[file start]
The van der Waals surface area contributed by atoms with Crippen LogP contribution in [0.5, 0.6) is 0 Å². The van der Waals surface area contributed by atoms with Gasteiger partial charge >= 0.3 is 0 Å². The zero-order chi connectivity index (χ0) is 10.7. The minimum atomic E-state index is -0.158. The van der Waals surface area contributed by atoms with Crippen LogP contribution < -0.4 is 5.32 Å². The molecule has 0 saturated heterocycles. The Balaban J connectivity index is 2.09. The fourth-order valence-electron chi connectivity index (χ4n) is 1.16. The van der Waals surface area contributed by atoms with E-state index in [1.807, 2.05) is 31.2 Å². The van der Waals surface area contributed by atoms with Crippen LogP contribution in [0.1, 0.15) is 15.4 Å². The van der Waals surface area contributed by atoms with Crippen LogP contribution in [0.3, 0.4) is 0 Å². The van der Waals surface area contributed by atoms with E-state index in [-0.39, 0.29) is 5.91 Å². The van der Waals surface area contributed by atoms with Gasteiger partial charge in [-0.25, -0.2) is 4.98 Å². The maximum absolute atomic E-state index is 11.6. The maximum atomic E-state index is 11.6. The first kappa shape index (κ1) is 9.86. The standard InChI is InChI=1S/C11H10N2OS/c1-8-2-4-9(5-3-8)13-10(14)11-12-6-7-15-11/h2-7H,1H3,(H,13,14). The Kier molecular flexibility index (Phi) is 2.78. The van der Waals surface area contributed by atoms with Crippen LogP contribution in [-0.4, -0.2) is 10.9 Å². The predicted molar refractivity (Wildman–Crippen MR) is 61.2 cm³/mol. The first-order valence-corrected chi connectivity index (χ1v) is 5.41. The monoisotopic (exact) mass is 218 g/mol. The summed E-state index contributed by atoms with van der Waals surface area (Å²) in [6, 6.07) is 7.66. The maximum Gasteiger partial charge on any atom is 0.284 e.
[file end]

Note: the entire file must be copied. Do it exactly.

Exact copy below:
The van der Waals surface area contributed by atoms with Crippen LogP contribution in [0.5, 0.6) is 0 Å². The van der Waals surface area contributed by atoms with Gasteiger partial charge >= 0.3 is 0 Å². The zero-order chi connectivity index (χ0) is 10.7. The minimum atomic E-state index is -0.158. The van der Waals surface area contributed by atoms with Crippen LogP contribution < -0.4 is 5.32 Å². The molecule has 0 saturated heterocycles. The Balaban J connectivity index is 2.09. The fourth-order valence-electron chi connectivity index (χ4n) is 1.16. The van der Waals surface area contributed by atoms with E-state index in [1.807, 2.05) is 31.2 Å². The van der Waals surface area contributed by atoms with Crippen LogP contribution in [0.1, 0.15) is 15.4 Å². The van der Waals surface area contributed by atoms with Crippen LogP contribution in [0.3, 0.4) is 0 Å². The van der Waals surface area contributed by atoms with E-state index in [-0.39, 0.29) is 5.91 Å². The van der Waals surface area contributed by atoms with Gasteiger partial charge in [-0.25, -0.2) is 4.98 Å². The maximum absolute atomic E-state index is 11.6. The maximum atomic E-state index is 11.6. The first kappa shape index (κ1) is 9.86. The standard InChI is InChI=1S/C11H10N2OS/c1-8-2-4-9(5-3-8)13-10(14)11-12-6-7-15-11/h2-7H,1H3,(H,13,14). The Kier molecular flexibility index (Phi) is 2.78. The van der Waals surface area contributed by atoms with Crippen LogP contribution in [-0.4, -0.2) is 10.9 Å². The predicted molar refractivity (Wildman–Crippen MR) is 61.2 cm³/mol. The first-order valence-corrected chi connectivity index (χ1v) is 5.41. The monoisotopic (exact) mass is 218 g/mol. The summed E-state index contributed by atoms with van der Waals surface area (Å²) in [6, 6.07) is 7.66. The maximum Gasteiger partial charge on any atom is 0.284 e.